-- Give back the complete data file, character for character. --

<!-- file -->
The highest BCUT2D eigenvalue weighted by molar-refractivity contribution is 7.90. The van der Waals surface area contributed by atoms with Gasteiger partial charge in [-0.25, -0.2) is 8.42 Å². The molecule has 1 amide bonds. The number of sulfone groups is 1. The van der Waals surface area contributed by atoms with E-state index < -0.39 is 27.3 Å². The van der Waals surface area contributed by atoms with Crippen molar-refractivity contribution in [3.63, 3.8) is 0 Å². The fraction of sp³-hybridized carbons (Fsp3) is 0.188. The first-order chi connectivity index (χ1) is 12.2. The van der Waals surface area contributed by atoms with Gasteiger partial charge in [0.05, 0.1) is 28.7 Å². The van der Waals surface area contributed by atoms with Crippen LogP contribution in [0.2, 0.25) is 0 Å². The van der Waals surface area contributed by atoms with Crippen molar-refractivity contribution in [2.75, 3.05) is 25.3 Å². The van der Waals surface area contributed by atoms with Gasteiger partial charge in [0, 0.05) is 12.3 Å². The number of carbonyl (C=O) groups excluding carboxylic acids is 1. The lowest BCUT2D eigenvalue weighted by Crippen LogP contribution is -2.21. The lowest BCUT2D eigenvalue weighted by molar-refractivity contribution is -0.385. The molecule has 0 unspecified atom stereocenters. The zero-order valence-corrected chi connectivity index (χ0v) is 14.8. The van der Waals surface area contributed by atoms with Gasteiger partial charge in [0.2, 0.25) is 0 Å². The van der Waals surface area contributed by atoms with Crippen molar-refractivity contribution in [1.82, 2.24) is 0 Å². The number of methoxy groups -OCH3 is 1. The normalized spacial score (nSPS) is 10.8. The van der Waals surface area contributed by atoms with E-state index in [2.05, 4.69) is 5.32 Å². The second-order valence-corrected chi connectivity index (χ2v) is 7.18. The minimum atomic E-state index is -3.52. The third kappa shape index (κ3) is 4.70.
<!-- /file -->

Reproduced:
The highest BCUT2D eigenvalue weighted by molar-refractivity contribution is 7.90. The van der Waals surface area contributed by atoms with Gasteiger partial charge in [-0.25, -0.2) is 8.42 Å². The molecule has 1 amide bonds. The number of sulfone groups is 1. The van der Waals surface area contributed by atoms with E-state index < -0.39 is 27.3 Å². The van der Waals surface area contributed by atoms with Crippen molar-refractivity contribution in [3.63, 3.8) is 0 Å². The fraction of sp³-hybridized carbons (Fsp3) is 0.188. The first-order chi connectivity index (χ1) is 12.2. The van der Waals surface area contributed by atoms with Gasteiger partial charge in [0.05, 0.1) is 28.7 Å². The van der Waals surface area contributed by atoms with Crippen LogP contribution in [0.2, 0.25) is 0 Å². The van der Waals surface area contributed by atoms with Crippen molar-refractivity contribution in [2.75, 3.05) is 25.3 Å². The van der Waals surface area contributed by atoms with Gasteiger partial charge in [0, 0.05) is 12.3 Å². The number of carbonyl (C=O) groups excluding carboxylic acids is 1. The lowest BCUT2D eigenvalue weighted by Crippen LogP contribution is -2.21. The lowest BCUT2D eigenvalue weighted by molar-refractivity contribution is -0.385. The molecule has 0 unspecified atom stereocenters. The zero-order valence-corrected chi connectivity index (χ0v) is 14.8. The van der Waals surface area contributed by atoms with Gasteiger partial charge in [0.2, 0.25) is 0 Å². The van der Waals surface area contributed by atoms with Crippen molar-refractivity contribution in [1.82, 2.24) is 0 Å². The number of methoxy groups -OCH3 is 1. The normalized spacial score (nSPS) is 10.8. The van der Waals surface area contributed by atoms with E-state index in [2.05, 4.69) is 5.32 Å². The second-order valence-corrected chi connectivity index (χ2v) is 7.18. The minimum atomic E-state index is -3.52. The third kappa shape index (κ3) is 4.70.